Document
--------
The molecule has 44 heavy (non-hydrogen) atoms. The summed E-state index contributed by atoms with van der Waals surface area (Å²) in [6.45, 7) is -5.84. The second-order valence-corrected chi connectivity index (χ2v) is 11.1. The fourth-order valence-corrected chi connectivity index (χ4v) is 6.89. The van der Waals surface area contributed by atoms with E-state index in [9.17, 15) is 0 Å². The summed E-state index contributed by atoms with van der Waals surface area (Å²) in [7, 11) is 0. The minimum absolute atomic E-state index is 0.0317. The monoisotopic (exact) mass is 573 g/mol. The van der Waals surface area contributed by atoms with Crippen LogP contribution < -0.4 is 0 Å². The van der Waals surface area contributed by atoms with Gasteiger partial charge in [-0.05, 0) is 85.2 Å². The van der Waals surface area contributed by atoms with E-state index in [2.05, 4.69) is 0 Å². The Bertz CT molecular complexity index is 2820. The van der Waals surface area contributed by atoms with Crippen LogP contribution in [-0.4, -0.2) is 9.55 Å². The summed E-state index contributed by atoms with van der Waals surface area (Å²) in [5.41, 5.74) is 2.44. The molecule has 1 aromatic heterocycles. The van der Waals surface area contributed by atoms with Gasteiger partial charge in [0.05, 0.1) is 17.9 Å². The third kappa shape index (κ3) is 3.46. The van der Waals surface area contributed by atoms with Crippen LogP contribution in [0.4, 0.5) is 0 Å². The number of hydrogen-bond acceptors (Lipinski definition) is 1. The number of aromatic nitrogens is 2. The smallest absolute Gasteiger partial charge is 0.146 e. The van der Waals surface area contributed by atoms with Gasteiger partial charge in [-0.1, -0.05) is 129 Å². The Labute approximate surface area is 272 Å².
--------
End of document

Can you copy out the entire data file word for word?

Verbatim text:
The molecule has 44 heavy (non-hydrogen) atoms. The summed E-state index contributed by atoms with van der Waals surface area (Å²) in [6.45, 7) is -5.84. The second-order valence-corrected chi connectivity index (χ2v) is 11.1. The fourth-order valence-corrected chi connectivity index (χ4v) is 6.89. The van der Waals surface area contributed by atoms with E-state index in [9.17, 15) is 0 Å². The summed E-state index contributed by atoms with van der Waals surface area (Å²) in [7, 11) is 0. The minimum absolute atomic E-state index is 0.0317. The monoisotopic (exact) mass is 573 g/mol. The van der Waals surface area contributed by atoms with Crippen LogP contribution < -0.4 is 0 Å². The van der Waals surface area contributed by atoms with Gasteiger partial charge in [-0.05, 0) is 85.2 Å². The van der Waals surface area contributed by atoms with E-state index in [2.05, 4.69) is 0 Å². The Bertz CT molecular complexity index is 2820. The van der Waals surface area contributed by atoms with Crippen LogP contribution in [-0.4, -0.2) is 9.55 Å². The summed E-state index contributed by atoms with van der Waals surface area (Å²) in [5.41, 5.74) is 2.44. The molecule has 1 aromatic heterocycles. The van der Waals surface area contributed by atoms with Gasteiger partial charge in [0.05, 0.1) is 17.9 Å². The third kappa shape index (κ3) is 3.46. The van der Waals surface area contributed by atoms with Crippen LogP contribution in [0.4, 0.5) is 0 Å². The number of hydrogen-bond acceptors (Lipinski definition) is 1. The number of aromatic nitrogens is 2. The smallest absolute Gasteiger partial charge is 0.146 e. The van der Waals surface area contributed by atoms with Gasteiger partial charge in [-0.1, -0.05) is 129 Å². The Labute approximate surface area is 272 Å².